Sorry, wrong character.
Writer: John Barber
Artist: Andrew Griffith
Collects: Transformers- Robots in Disguise #1-5
There are really five things you need to understand before going into Transformers- Robots in Disguise.
1) This book bears no relation to the cartoon currently on air except for the fact that its focus is on Bumblebee.
2) This book is set after the Autobots have won the war and returned to Cybertron.
3) Optimus Prime and Megatron are "dead" (yeah, that'll TOTALLY be permanent), and Bumblebee now leads the Autobots.
4) In the meantime, Rodimus has taken a group of transformers and went off in search of the macguffin called the Knights of Cybertron. They've disappeared and everyone thinks their dead.
5) Michael Bay is evil. That's not something relevant to this book, but it needs to be said.
I know comics can deal with serious political issues. I know comics can make you think. I know deep characterisation can be achieved in just one issue.
I just didn't expect it from Transformers- Robots in Disguise.
|When people say that Transformers comic aren't the "real thing".|
So the war is over and the Autobot, led by Bumblebee are trying desperately to keep the very
unsteady peace in Cybertron. That's not easy; the Decepticons aren't happy with their lot, and are plotting revenge; Some Autobots are seriously doubting Bumblebee's leadership and a group of non-affiliated transformers- called by the racial slur of NAILS (non-affiliated indigenous lifeforms)- are coming back to Cybertron and are suspicious of what looks like a military regime.
I'm hesitant to say that anything is like Game of Thrones. These days, it seems like everything is like Game of Thrones. I'm not sure that we can use that as a measure of quality and I don't want to say that Robots in Disguise is even similar to Game of Thrones, but I don't think that there's any other way to say it. We've got different groups making bids for power, betrayals, assassinations and other such things that make for a great conspiracy story.
The book even gives entire issues over to telling the story from one character's perspective; something that you would only know is like Game of Thrones if you had read the book. Now, to be fair, some characters are better to read than others. Bumblebee, Prowl and Starscream are absolutely more interesting than Wheeljack and Ironhide, who almost feel like they shouldn't be there. It's a formula I like, though, and considering just how massive the Transformers cast is, it's possible we won't see the same perspective done twice, which is exciting.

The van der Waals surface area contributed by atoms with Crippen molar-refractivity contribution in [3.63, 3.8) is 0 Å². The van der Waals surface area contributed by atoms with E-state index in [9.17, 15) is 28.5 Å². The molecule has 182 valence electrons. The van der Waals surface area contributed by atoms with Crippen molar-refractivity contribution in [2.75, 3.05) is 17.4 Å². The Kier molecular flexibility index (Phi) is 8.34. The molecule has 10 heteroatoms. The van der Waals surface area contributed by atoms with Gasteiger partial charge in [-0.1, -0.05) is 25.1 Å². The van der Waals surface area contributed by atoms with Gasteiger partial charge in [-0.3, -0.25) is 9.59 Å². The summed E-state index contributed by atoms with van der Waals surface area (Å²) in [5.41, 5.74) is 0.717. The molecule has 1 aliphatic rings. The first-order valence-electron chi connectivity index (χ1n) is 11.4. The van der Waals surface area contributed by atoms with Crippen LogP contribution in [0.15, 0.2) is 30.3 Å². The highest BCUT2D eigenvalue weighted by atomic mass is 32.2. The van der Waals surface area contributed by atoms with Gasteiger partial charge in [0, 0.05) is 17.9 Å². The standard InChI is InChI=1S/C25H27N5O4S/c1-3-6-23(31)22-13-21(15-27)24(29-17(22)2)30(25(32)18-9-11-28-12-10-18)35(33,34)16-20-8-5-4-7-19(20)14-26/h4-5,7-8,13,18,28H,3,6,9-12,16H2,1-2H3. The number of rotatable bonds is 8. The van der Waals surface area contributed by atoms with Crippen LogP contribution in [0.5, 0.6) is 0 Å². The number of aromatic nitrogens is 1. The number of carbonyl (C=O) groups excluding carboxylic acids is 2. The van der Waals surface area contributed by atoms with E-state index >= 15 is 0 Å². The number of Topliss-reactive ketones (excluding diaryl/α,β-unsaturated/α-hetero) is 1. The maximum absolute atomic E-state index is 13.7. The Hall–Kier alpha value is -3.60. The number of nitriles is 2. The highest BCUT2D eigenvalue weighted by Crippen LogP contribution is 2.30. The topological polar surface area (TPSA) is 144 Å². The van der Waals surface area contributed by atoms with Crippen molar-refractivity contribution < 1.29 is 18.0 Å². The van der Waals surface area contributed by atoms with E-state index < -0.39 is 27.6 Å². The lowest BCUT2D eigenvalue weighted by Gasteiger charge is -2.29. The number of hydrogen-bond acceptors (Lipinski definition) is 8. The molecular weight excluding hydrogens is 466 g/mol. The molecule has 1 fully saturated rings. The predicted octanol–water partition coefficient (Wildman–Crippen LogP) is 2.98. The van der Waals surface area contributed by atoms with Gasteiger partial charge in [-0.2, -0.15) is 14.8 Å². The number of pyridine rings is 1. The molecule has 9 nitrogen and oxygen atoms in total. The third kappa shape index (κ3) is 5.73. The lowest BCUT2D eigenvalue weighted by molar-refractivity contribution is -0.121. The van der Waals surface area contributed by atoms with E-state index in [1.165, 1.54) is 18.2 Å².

But even for all the good I can say in this book, there is one problem that just grates on me. Even though lots happens in this book, there is seemingly zero plot progression. In series like Marvel's Moon Knight, that's okay. Their meant to be stand-alone and you can essentially jump in wherever you like. Not so for Robots in Disguise, which requires you to start at issue one, but doesn't really reward you for doing so. I'm willing to admit that this volume could be all about setting up the status quo, but for now, I don't know I feel rewarded for my time reading.
|Man, this is awkward,|
The best part about the art, though, is in Wheeljack. the guy has no mouth; just a faceplate and two eyes. As such, only a small part of his emotion is conveyed through the face. The rest is done through posing, and that's done cleverly. You don't realise how much skill is needed to do that until you see it in action, but I appreciate the effort made.
Robots in Disguise; it's complexity that, while enjoyable, goes nowhere. And for that, it gets four out of five thrones.
+ Great conspiracy story.
+ Great, weird art.
+ Bumblebee, Prowl and Starscream's issues are great.
- Ironhide and Wheeljack? Not so much.
- Not a lot of plot progression.
Alternate Option: Transformers- More Than Meets the Eye
The companion series to Robots in Disguise. Rodimus and other transformers are lost in space- er, I mean; IN SPAAAAAAAACCEEE!